These are ideal for people who like that brighter tone that is heard in some types of metal, and the Seymour Duncan YJM Fury pickup is one of the best stacked single-coil pickups that is great for metal. After all, it is a Yngwie Malmsteen signature pickup model, and you can grab the entire set if you really enjoy his sound.
Hopefully, none of this is too confusing; however, one of the main takeaways and easiest way to tell the differences between single-coil sized humbuckers and stacked single-coils is that one is trying to be a humbucker and the other isn’t.
The main purpose of the single-coil sized humbuckers are people who are looking for higher output and a thicker sound, while also dealing with the hum, which you’d expect from a regular-sized one.
On the other hand, the stacked single-coils are to keep the brightness and overall sound of a traditional single-coil but address the noise complaints that can come with them.
Reasons To Get A Single-Coil For Metal
There are a handful of reasons why someone could use a single-coil or single-coil type pickup in metal, and here you will read about some of the most common issues people face that lead them to swap to single-coils that are more geared towards playing heavy metal. Sometimes it can be a combination of issues, and you will learn more about these below:
You Don’t Like Your Cheap Stock Pickups
One of the main reasons some people believe that single-coils aren’t great for metal has to do with the quality of pickups that are currently installed into their guitar. The problem isn’t necessarily related to you having single-coils, since this is a problem that can affect people with humbuckers too – people frequently upgrade their humbuckers too to try to achieve the sound that they’re looking for.
Stock pickups aren’t always the best if you’re chasing a good metal tone, but this also depends on the type of guitar that you own. I’m mostly referring to more of the entry-level guitars that use cheap pickups that are designed by the company themselves, and not manufacturers that specifically make pickups, like Seymour Duncan, DiMizario, and EMG.
These guitar pickup brands can come stock on a ton of guitars, but they are most often seen on ones that are geared to intermediate, advanced, and professionals. These aren’t what I am talking about here. However, some guitar companies have really good pickups that use their own brand. A lot of the Japanese-made Schecter and ESP guitars are some that come to mind here and these are an exception.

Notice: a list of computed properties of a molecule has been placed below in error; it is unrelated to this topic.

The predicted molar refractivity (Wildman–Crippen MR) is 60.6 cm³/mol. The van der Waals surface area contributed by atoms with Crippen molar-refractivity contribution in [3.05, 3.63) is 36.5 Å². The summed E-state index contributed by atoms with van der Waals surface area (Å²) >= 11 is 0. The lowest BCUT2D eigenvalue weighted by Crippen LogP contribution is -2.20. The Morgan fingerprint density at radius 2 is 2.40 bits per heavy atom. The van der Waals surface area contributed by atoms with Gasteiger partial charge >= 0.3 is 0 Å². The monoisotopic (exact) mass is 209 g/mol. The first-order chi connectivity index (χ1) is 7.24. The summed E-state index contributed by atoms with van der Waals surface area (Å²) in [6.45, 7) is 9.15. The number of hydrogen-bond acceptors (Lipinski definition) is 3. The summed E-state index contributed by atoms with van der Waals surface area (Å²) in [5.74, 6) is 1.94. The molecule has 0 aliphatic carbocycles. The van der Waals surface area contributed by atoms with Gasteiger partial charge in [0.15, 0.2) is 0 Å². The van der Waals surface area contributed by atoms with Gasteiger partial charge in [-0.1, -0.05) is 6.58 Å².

If you’re unhappy with the sound of the stock pickups, but you like everything else about your guitar, look into upgrading your pickups first before buying a new instrument entirely, as it can be a more affordable solution for you.
I recommend getting a new bridge pickup first, as this is what you’ll use the most when playing metal. The Seymour Duncan JB Jr. that I talked about earlier is a good choice because it is an adaptation of the original Seymour Duncan JB humbucker, which is one of my personal favorites and I have had in many of my guitars over the years.
Therefore, if you have a guitar that consists of all single-coil pickups, the bridge pickup is the one I’d think about getting first, but if you’re looking to upgrade more than just your bridge one, there are definitely additional options for you, and the next section will discuss this further.
You Want To Upgrade Your Neck or Middle Pickups
Although having a good bridge pickup is paramount to a solid metal tone, there are situations where it could be beneficial to swap out your other pickups too, when applicable.
There are many scenarios where this could happen, especially when it comes to pickup configurations. For example, in addition to having all single-coil pickups like on a Fender Stratocaster, there are also common figurations on guitars such as:
- humbucker, single, single (HSS)
- humbucker, single, humbucker (HSH)
- humbucker and single (HS)
Having a single-coil neck pickup is actually pretty typical, and while you’ll use your bridge pickup a lot, there are many guitarists who have made great use out of using their neck pickups; they do have a place in metal.